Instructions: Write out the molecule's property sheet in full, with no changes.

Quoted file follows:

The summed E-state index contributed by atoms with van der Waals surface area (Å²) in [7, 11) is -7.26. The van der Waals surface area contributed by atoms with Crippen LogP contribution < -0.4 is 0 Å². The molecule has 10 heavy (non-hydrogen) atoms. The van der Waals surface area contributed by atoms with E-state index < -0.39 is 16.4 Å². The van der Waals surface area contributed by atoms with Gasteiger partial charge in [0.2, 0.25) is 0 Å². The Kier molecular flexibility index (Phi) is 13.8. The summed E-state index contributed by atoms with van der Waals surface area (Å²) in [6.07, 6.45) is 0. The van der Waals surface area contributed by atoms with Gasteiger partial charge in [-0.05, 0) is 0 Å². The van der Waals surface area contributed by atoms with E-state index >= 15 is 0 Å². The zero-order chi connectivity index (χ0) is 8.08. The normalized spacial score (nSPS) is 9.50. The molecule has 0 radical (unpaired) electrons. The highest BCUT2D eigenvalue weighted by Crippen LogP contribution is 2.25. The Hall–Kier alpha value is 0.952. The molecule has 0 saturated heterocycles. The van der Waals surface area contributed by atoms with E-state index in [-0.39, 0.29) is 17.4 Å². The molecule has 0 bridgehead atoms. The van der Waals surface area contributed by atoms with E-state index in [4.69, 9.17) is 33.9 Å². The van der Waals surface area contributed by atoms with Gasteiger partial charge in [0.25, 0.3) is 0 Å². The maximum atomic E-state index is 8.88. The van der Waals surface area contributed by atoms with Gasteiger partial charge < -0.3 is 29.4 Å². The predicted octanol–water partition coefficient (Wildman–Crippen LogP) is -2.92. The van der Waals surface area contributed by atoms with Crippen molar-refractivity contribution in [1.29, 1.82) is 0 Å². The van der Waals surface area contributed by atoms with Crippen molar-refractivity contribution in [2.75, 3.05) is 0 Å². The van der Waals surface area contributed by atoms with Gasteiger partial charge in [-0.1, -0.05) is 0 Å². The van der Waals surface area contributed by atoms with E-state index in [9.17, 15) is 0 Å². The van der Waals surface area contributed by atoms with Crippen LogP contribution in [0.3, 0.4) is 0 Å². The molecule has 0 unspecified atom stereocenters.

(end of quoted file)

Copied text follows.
The summed E-state index contributed by atoms with van der Waals surface area (Å²) in [7, 11) is -7.26. The van der Waals surface area contributed by atoms with Crippen LogP contribution < -0.4 is 0 Å². The molecule has 10 heavy (non-hydrogen) atoms. The van der Waals surface area contributed by atoms with E-state index < -0.39 is 16.4 Å². The van der Waals surface area contributed by atoms with Gasteiger partial charge in [0.2, 0.25) is 0 Å². The Kier molecular flexibility index (Phi) is 13.8. The summed E-state index contributed by atoms with van der Waals surface area (Å²) in [6.07, 6.45) is 0. The van der Waals surface area contributed by atoms with Gasteiger partial charge in [-0.05, 0) is 0 Å². The van der Waals surface area contributed by atoms with E-state index >= 15 is 0 Å². The zero-order chi connectivity index (χ0) is 8.08. The normalized spacial score (nSPS) is 9.50. The molecule has 0 radical (unpaired) electrons. The highest BCUT2D eigenvalue weighted by Crippen LogP contribution is 2.25. The Hall–Kier alpha value is 0.952. The molecule has 0 saturated heterocycles. The van der Waals surface area contributed by atoms with E-state index in [-0.39, 0.29) is 17.4 Å². The molecule has 0 bridgehead atoms. The van der Waals surface area contributed by atoms with E-state index in [4.69, 9.17) is 33.9 Å². The van der Waals surface area contributed by atoms with Gasteiger partial charge in [0.25, 0.3) is 0 Å². The maximum atomic E-state index is 8.88. The van der Waals surface area contributed by atoms with Gasteiger partial charge < -0.3 is 29.4 Å². The predicted octanol–water partition coefficient (Wildman–Crippen LogP) is -2.92. The van der Waals surface area contributed by atoms with Crippen molar-refractivity contribution in [1.29, 1.82) is 0 Å². The van der Waals surface area contributed by atoms with Crippen molar-refractivity contribution in [2.75, 3.05) is 0 Å². The van der Waals surface area contributed by atoms with Gasteiger partial charge in [-0.1, -0.05) is 0 Å². The van der Waals surface area contributed by atoms with E-state index in [9.17, 15) is 0 Å². The van der Waals surface area contributed by atoms with Crippen LogP contribution in [0.3, 0.4) is 0 Å². The molecule has 0 unspecified atom stereocenters.